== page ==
March 29th, 2001, 05:44 AM
I should be packing my craft books this weekend I'll look then but as long as you take it off the heat or switch to warm once it's melted you should be ok. I've never had a problem but I've noticed the Gods like to have fun with those that think they have everything covered.

Yvonne Belisle
June 8th, 2001, 04:53 PM
bump

MystyPines
June 10th, 2001, 10:16 AM
Merry Meet everyone!

I have a question. Currently I make very smooth glossy finish style pillar candles, I was wondering how do I make my candles rustic looking?

Bright Blessings!

Silver Venus
June 19th, 2001, 08:06 AM
Hi all :D

Hi Mysty!! I cant aswer your question because I havent made any candles yet ~ but thanks to this thread!! I am now toally inspired and will soon be trying out my first candles!

If I may ~ Ive also got a question ~ Over in the Tarot forum weve loved these candles which are sold on this site

Tarot Aromatherapy Candles
http://www.sun-angel.com/emporium/z...dles/tarot.html

and Dagda and I was wondering how we would make them oursleves?
Is it possible to be lazy and just photocopy our favourite Tarot card and then stick it on a bought candle? This way will the paper burn with the candle?

I know its allot better to make them yourself (and now Im inspired I will try little candle first) ~ but does the paper still burn down with the candle? or do you have to do something special to the paper first?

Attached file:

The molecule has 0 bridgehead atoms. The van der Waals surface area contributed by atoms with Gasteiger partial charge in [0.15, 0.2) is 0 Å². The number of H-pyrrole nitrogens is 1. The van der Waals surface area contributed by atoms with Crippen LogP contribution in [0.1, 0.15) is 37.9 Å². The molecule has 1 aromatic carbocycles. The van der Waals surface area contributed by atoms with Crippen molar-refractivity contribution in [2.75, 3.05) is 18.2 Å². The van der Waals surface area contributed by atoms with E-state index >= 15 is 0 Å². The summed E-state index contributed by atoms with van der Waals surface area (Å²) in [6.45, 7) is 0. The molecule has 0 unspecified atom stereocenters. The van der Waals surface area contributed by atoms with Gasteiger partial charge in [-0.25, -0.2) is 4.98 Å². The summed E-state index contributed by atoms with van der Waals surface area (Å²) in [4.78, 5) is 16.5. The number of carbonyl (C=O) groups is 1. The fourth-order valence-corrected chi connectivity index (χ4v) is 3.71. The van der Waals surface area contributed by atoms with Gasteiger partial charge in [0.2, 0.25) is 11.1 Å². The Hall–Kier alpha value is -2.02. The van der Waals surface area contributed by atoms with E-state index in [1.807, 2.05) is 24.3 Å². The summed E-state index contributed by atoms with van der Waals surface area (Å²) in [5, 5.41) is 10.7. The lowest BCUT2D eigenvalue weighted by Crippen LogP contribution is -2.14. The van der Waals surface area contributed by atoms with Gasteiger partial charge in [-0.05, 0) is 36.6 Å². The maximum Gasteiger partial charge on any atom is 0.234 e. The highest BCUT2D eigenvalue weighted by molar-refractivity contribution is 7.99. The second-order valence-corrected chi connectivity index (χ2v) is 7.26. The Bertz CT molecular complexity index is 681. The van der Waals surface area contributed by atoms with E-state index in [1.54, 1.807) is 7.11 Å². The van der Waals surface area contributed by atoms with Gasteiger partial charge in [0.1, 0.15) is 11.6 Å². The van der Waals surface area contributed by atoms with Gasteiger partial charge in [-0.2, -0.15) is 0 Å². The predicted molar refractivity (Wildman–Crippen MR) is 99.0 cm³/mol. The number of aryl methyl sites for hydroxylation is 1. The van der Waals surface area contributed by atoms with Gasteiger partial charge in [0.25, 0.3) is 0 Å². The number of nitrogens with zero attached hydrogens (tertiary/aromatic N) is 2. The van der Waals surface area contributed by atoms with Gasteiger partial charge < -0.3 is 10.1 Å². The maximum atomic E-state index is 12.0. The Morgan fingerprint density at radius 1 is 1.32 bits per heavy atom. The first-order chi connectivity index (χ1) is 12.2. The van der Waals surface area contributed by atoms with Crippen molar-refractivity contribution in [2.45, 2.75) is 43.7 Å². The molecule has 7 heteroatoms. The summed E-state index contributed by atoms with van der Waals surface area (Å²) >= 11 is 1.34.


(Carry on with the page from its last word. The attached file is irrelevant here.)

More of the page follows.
Thanks :D

MystyPines
June 19th, 2001, 04:06 PM
Hi Silver Venus!

About the Tarot Candles, I also have purchased that brand, I have the "Strength" candle, but you should remove any wrapper around it, and also the bottom caution label before burning any candle. I also have purchased candles that place herbs in them, and sometimes they can be quite dangerous, they burn incorrectly and I have had the whole candle catch on fire.

:)

Yvonne Belisle
June 19th, 2001, 06:38 PM
OK I missed that anyone had added to this thread I'm sorry. First to make them a bit more rustic try using a paintbrish with wax on them. it will change the appearence you canplace about anything on the outside of a candle.
For the cards you use the same tecnique as placing dried flowers or cinnamon sticks or regular sticks ect.... paint the area on the candle to apply decoration with melted wax quickly place item and hold it in place. You will then paint over it if it's something thin like paper or dried flowers with more melted wax. If you have ever done decopage you have the basics. In effect you are using melted wax instead of glue. thin paper is best on a thin candle if you wish to use an actual card use a thicker candle.
I have been told that it is basicly the same to put a decal on soap but with melted soap. You have to ask Wildchild that one.

Yvonne Belisle
June 19th, 2001, 10:24 PM
Just found this list on candle colors and meanings thought I'd give you something to think on.